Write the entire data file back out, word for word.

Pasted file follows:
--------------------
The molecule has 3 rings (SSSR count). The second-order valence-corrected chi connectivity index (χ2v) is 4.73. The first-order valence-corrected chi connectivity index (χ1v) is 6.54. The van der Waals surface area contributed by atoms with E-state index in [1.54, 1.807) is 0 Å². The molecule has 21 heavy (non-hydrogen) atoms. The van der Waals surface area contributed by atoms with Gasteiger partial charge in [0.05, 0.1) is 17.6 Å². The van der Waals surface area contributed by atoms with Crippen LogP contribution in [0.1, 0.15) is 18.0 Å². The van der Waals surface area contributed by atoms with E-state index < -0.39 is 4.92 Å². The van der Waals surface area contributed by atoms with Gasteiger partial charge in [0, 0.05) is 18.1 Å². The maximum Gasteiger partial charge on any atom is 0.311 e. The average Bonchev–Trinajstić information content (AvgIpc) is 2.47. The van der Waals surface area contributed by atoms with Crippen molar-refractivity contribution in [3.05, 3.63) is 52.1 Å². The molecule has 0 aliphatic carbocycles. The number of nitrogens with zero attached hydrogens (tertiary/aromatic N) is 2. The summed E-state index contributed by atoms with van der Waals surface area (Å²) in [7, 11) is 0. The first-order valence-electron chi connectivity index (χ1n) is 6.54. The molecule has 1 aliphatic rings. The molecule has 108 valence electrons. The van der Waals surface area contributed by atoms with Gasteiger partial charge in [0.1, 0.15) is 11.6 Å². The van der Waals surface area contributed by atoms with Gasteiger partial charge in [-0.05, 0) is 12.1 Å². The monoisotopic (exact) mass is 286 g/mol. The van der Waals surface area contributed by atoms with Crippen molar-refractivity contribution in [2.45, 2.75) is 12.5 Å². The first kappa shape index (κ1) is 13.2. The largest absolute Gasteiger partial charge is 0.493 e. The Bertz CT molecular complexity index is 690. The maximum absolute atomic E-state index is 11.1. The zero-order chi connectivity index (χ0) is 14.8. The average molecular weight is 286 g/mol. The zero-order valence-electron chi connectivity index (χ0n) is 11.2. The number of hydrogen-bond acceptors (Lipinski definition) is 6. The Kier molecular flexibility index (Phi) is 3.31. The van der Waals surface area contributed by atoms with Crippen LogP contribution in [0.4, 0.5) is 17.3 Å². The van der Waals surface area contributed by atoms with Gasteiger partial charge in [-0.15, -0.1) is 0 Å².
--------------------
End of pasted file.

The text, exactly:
The molecule has 3 rings (SSSR count). The second-order valence-corrected chi connectivity index (χ2v) is 4.73. The first-order valence-corrected chi connectivity index (χ1v) is 6.54. The van der Waals surface area contributed by atoms with E-state index in [1.54, 1.807) is 0 Å². The molecule has 21 heavy (non-hydrogen) atoms. The van der Waals surface area contributed by atoms with Gasteiger partial charge in [0.05, 0.1) is 17.6 Å². The van der Waals surface area contributed by atoms with Crippen LogP contribution in [0.1, 0.15) is 18.0 Å². The van der Waals surface area contributed by atoms with E-state index < -0.39 is 4.92 Å². The van der Waals surface area contributed by atoms with Gasteiger partial charge in [0, 0.05) is 18.1 Å². The maximum Gasteiger partial charge on any atom is 0.311 e. The average Bonchev–Trinajstić information content (AvgIpc) is 2.47. The van der Waals surface area contributed by atoms with Crippen molar-refractivity contribution in [3.05, 3.63) is 52.1 Å². The molecule has 0 aliphatic carbocycles. The number of nitrogens with zero attached hydrogens (tertiary/aromatic N) is 2. The summed E-state index contributed by atoms with van der Waals surface area (Å²) in [7, 11) is 0. The first-order valence-electron chi connectivity index (χ1n) is 6.54. The molecule has 1 aliphatic rings. The molecule has 108 valence electrons. The van der Waals surface area contributed by atoms with Gasteiger partial charge in [0.1, 0.15) is 11.6 Å². The van der Waals surface area contributed by atoms with Gasteiger partial charge in [-0.05, 0) is 12.1 Å². The monoisotopic (exact) mass is 286 g/mol. The van der Waals surface area contributed by atoms with Crippen molar-refractivity contribution in [2.45, 2.75) is 12.5 Å². The first kappa shape index (κ1) is 13.2. The largest absolute Gasteiger partial charge is 0.493 e. The Bertz CT molecular complexity index is 690. The maximum absolute atomic E-state index is 11.1. The zero-order chi connectivity index (χ0) is 14.8. The average molecular weight is 286 g/mol. The zero-order valence-electron chi connectivity index (χ0n) is 11.2. The number of hydrogen-bond acceptors (Lipinski definition) is 6. The Kier molecular flexibility index (Phi) is 3.31. The van der Waals surface area contributed by atoms with Crippen LogP contribution in [0.4, 0.5) is 17.3 Å². The van der Waals surface area contributed by atoms with Gasteiger partial charge in [-0.15, -0.1) is 0 Å².